When it comes to registering trademarks, understanding the legal framework in your country and abroad is crucial for your domestic and international brand protection.
Each country uses one of two systems: "first-to-file" and "first-to-use". These systems determine who receives the rights to a trademark - the person who first registers it to the national IP office or the person who starts to use the trademark in commerce.
In a first-to-file system, the rights to the trademark go to the first person or business that registers the trademark with the IP office.
Conversely in a first-to-use system, a person or business using the trademark first in commerce will receive ownership over the IP.
Understanding these systems is essential for properly managing and growing a business’s IP portfolio, preserving its integrity, and defending it against infringers and other IP challenges.
First-to-file Trademark System
Under this system, the rights to a trademark are granted to the first person that files a trademark application with the appropriate government authority.
In other words, registration with the trademark office is the primary determinant of ownership. The priority is given to the date of filing rather than the actual use of the mark in commerce.
This means that even if another business has been using the trademark for a more extended period, the entity that successfully files the application first is likely to receive the legal rights to the mark.
First-to-file Trademark Countries
The first-to-file trademark system is the approach adopted by the majority of countries worldwide, including China, most EU nations, and the UK.
Here's a list of some major countries that adhere to the first-to-file system:
- European Union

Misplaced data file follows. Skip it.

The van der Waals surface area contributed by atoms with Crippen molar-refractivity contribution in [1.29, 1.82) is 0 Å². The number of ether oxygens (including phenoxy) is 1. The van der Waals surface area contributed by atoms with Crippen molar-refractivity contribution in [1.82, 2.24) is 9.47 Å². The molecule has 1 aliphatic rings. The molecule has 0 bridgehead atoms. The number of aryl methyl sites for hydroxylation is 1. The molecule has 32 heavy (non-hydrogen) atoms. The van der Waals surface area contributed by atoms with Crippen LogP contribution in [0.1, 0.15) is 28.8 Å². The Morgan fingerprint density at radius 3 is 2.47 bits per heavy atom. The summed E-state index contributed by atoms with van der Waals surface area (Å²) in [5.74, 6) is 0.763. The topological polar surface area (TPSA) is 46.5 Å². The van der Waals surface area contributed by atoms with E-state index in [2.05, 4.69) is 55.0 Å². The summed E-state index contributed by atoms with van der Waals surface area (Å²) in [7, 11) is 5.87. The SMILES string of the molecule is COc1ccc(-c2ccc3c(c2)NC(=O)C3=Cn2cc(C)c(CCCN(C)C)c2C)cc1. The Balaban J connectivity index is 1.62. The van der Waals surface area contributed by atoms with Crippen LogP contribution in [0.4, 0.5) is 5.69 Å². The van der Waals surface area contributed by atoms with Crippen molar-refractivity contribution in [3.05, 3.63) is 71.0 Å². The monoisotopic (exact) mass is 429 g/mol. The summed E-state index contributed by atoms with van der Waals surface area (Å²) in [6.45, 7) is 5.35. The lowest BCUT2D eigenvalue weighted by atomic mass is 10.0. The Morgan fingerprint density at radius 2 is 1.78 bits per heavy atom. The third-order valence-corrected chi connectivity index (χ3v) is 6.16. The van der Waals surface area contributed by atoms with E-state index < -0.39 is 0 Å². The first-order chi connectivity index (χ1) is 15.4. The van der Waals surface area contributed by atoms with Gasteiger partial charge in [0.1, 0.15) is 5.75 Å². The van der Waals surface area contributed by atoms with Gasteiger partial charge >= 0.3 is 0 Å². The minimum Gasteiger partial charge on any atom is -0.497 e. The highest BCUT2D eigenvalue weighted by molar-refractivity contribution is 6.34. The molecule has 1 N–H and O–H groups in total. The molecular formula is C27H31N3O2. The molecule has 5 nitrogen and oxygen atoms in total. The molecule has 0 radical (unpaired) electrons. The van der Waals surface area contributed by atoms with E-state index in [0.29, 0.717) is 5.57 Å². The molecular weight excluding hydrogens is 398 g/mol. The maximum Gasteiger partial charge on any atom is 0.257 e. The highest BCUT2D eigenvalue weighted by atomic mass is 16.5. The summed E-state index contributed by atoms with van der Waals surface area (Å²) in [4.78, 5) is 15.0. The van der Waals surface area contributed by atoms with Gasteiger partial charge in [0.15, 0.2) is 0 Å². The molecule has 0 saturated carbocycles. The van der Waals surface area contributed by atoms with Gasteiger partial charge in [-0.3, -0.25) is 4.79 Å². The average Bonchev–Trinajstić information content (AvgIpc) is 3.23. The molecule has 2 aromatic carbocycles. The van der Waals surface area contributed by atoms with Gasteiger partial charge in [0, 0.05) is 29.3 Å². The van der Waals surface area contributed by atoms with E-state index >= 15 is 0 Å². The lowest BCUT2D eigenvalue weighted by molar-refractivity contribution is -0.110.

- South Korea
- United Kingdom
First-to-use Trademark System
First-to-use trademark systems, practiced in countries like the United States and Canada, prioritize the actual use of a trademark in commerce in providing rights.
In these systems, the entity that can demonstrate the earliest continuous use of a trademark in the course of business typically holds the rights to that mark. Registration with the trademark office is still important for legal protection, but the date of first use carries significant weight.
This means that even if someone else files a trademark application before you, your prior use may allow you to challenge their application and protect your brand.
First-to-use Trademark Countries
The first-to-use trademark system is the bedrock of trademark protection in fewer countries than the first-to-file system, but includes major economies like the US, Canada, South Africa, and others.
Here's a list of major countries that adopted the first-to-use system:
- New Zealand
- United States
- South Africa
Be Careful of Exceptions
When devising a trademark strategy for international growth, it's crucial to acknowledge that countries might have exceptions to the standard first-to-file or first-to-use systems.
For instance, in the UK, "Passing off" is a common law tort that grants unregistered trademark holders certain rights over the registered ones. So, despite being a first-to-file country, the UK does have minor exceptions that lean more towards a first-to-use system, allowing founders more flexibility to start doing business before establishing their IP legally.